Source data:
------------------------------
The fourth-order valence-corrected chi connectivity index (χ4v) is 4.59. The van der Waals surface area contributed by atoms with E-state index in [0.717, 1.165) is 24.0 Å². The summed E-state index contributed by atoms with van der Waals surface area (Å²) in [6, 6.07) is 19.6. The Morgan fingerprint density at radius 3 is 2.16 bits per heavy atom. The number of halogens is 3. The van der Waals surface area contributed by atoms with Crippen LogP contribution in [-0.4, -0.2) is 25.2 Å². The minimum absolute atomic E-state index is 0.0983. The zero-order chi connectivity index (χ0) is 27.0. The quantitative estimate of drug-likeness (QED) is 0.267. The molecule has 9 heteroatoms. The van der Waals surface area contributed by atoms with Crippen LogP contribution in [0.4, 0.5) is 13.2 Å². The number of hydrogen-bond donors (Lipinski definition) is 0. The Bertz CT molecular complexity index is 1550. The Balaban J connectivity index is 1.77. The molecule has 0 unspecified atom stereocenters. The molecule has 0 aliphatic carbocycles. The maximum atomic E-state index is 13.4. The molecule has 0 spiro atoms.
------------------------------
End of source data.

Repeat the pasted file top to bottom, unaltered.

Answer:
The fourth-order valence-corrected chi connectivity index (χ4v) is 4.59. The van der Waals surface area contributed by atoms with E-state index in [0.717, 1.165) is 24.0 Å². The summed E-state index contributed by atoms with van der Waals surface area (Å²) in [6, 6.07) is 19.6. The Morgan fingerprint density at radius 3 is 2.16 bits per heavy atom. The number of halogens is 3. The van der Waals surface area contributed by atoms with Crippen LogP contribution in [-0.4, -0.2) is 25.2 Å². The minimum absolute atomic E-state index is 0.0983. The zero-order chi connectivity index (χ0) is 27.0. The quantitative estimate of drug-likeness (QED) is 0.267. The molecule has 9 heteroatoms. The van der Waals surface area contributed by atoms with Crippen LogP contribution in [0.4, 0.5) is 13.2 Å². The number of hydrogen-bond donors (Lipinski definition) is 0. The Bertz CT molecular complexity index is 1550. The Balaban J connectivity index is 1.77. The molecule has 0 unspecified atom stereocenters. The molecule has 0 aliphatic carbocycles. The maximum atomic E-state index is 13.4. The molecule has 0 spiro atoms.